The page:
The field of Urogynecology is a subspecialty within Obstetrics and Gynecology and is dedicated to the study and treatment of pelvic floor disorders in women, in all the various ways that it can present itself. Urogynecology involves the diagnosis and treatment of urinary incontinence and female Pelvic Relaxation or Pelvic Organ Prolapse.
Incontinence and pelvic floor problems are remarkably common but many women are reluctant to receive help because of the stigma associated with these conditions.
Pelvic floor conditions are more common than hypertension, depression, or diabetes. One in three adult women have hypertension; one in twenty adult women have depression; one in ten adult women have diabetes; and more than one in two adult women suffer from pelvic floor dysfunction.
Pelvic Relaxation or Pelvic Organ Prolapse occurs when the female pelvic organs fall from their normal position, into or through the vagina. Occurring in women of all ages, it is more common as women age, particularly in those who have delivered large babies or had exceedingly long pushing phases of labor. Smoking, obesity, connective tissue disorders, upper respiratory disorders‚ and repetitive strain injuries can all increase prolapse risk.
Minor prolapse can be treated with exercises to strengthen the pelvic floor muscles; more serious prolapse, e.g., complete procidentia, requires pessary use or reconstructive surgical treatment. Reconstructive pelvic prolapse surgery may be done without resorting to complete hysterectomy by hysteropexy, the resuspension of the prolapsed uterus.
Traditional gynecologic practice favors removal of the uterus or ovaries (or both) at the time of prolapse surgery, and one estimate states that of the 600,000 hysterectomies performed in the United States every year, 13 percent are for prolapse. However, there is concern that many of these hysterectomies may be unnecessary and that hysteropexy would suffice as a treatment instead.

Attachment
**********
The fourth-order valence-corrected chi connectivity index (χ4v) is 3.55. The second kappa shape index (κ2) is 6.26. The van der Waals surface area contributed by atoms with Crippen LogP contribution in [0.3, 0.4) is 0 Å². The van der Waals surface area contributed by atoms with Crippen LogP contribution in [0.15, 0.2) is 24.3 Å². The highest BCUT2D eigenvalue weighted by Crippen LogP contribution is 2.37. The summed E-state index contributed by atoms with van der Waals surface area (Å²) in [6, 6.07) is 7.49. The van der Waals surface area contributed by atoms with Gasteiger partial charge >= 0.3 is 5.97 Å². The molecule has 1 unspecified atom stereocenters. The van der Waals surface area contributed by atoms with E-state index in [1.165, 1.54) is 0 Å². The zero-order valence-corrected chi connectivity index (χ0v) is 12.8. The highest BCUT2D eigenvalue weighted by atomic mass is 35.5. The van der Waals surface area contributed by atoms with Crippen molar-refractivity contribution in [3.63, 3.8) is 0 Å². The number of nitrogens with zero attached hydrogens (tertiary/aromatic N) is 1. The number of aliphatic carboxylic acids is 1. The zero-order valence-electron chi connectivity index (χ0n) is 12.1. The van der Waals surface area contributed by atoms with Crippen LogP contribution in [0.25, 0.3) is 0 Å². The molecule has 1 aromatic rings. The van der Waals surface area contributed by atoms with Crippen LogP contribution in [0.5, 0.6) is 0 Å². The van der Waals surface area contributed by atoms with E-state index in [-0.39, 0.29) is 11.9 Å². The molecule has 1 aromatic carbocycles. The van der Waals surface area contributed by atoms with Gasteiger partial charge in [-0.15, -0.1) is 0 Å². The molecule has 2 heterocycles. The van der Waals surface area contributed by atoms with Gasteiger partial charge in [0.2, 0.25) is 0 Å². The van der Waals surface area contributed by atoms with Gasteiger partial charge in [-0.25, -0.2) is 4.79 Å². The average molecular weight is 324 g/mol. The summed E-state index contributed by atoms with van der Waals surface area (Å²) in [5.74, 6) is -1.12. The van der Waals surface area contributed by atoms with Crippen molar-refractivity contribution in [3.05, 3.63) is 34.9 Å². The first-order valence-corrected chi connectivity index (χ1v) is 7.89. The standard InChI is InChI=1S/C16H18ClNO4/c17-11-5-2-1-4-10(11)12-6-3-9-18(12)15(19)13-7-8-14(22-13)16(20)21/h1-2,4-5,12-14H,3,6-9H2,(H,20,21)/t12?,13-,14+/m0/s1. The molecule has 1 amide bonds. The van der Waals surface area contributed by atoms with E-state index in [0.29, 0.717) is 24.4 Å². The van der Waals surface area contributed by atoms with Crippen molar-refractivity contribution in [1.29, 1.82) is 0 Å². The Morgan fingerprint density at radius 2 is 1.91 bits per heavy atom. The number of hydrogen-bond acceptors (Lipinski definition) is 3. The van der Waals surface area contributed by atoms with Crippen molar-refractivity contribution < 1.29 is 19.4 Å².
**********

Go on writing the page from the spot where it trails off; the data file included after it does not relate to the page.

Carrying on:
The rectum or urinary bladder may also prolapse as a result of changes in the integrity of connective tissue in the posterior or anterior vaginal walls, respectively. Symptoms may include a feeling of pressure in the pelvis, or the visible protrusion of organs from the vagina. This is known as severe pelvic organ prolapse POP-Q grade 3-4.
Most of the patients do not receive treatment because the symptoms are not noticeable or not severe. Anyway, there are some people who do not go through a treatment course because of their shyness or because they do not know that pelvic organ prolapse can be treated. Although some studies found that there are a large number of people having pelvic organ prolapse in the world, not many people actually seek for their medical treatment. The reason of this situation can possibly be the thought that pelvic organ prolapse is just only a natural cause and cultural customs which are different in each country.